Image by Brian McGowan via Unsplash / Futurism

As more people take the FDA-approved coronavirus vaccines, one major question remains: Are those people protected from all COVID-19 infections, or are they merely protected from symptomatic cases and still capable of spreading the coronavirus to others?

Unfortunately, we still don't have an answer. But MIT Technology Review reports that Pfizer and researchers at other institutions are rushing to figure it out.

The answer could have profound implications for the roadway through the rest of the pandemic. After you get the required doses of the vaccine and wait the required amount of time, will you be able to hit the town with your friends? Or will you have to wait even longer, in fear that you might still spread the deadly virus?

Those are questions that face any new vaccine, but given the urgency of the ongoing pandemic and the accelerated speed at which the COVID-19 vaccines were developed, it's hard to tell whether these vaccines stop what's called "onward transmission," or further spread of the disease even among inoculated people.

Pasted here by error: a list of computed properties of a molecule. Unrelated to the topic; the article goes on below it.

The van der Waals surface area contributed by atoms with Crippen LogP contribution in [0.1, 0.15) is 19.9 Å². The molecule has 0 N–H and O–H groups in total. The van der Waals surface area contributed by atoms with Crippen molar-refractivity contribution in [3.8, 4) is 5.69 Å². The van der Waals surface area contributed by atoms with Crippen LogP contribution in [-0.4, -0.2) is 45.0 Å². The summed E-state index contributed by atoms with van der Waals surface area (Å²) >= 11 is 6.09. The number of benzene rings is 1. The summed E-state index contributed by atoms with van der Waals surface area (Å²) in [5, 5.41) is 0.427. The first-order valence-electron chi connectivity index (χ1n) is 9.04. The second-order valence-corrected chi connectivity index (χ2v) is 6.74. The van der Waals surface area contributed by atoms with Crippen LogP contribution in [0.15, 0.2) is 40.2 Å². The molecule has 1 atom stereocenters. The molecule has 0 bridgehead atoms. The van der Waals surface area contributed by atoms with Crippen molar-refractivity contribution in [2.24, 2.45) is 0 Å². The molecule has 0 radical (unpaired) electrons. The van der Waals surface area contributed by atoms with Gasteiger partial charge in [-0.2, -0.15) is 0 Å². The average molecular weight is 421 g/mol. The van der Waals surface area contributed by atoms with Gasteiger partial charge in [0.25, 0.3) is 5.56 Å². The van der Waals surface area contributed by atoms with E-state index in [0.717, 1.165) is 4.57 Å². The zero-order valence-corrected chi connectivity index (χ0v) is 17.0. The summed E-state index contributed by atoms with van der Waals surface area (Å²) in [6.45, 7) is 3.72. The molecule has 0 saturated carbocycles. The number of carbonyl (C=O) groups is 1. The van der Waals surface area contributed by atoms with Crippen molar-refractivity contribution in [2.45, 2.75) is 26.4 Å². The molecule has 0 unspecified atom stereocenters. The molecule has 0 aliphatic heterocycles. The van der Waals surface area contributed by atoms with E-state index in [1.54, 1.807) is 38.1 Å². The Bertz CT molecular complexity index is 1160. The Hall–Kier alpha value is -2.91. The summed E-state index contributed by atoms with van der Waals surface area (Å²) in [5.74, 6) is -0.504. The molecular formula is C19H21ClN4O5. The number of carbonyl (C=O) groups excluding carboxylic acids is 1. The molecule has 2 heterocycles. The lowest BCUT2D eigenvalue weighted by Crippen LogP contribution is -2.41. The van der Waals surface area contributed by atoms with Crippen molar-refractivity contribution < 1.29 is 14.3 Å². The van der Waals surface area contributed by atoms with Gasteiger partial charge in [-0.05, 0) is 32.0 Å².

"There are three things a vaccine can do: stop you from acquiring the disease altogether, stop onward transmission, and stop symptoms," Columbia University public health expert Jeffrey Shaman told MIT Tech.

To see what its vaccine actually does, Pfizer is recruiting volunteers for a new study in the United States and Argentina. Volunteers, who already received either a vaccine or a placebo as part of Pfizer's broader clinical trials, offer up their nostrils for regular nasal swab testing, and researchers will use their results to closely monitor the spread of the coronavirus among everyone involved.

The goal is to determine whether those who have the vaccine can still catch and transmit the coronavirus, in which case other measures like lockdown and distancing would likely need to continue for longer.

"We don’t know, but it’s an important question because the answer will influence mask wearing; it will influence behavior; it relates to comfort going to restaurants and movies and the overall benefit we can expect with vaccines," Lawrence Corey, operations leader at the COVID-19 Prevention Network, a group that runs clinical research on COVID-19 therapeutics, told MIT Tech Review.

Editor’s note 2/3/21: This story has been updated to correctly reflect the logistics of Pfizer's experiment.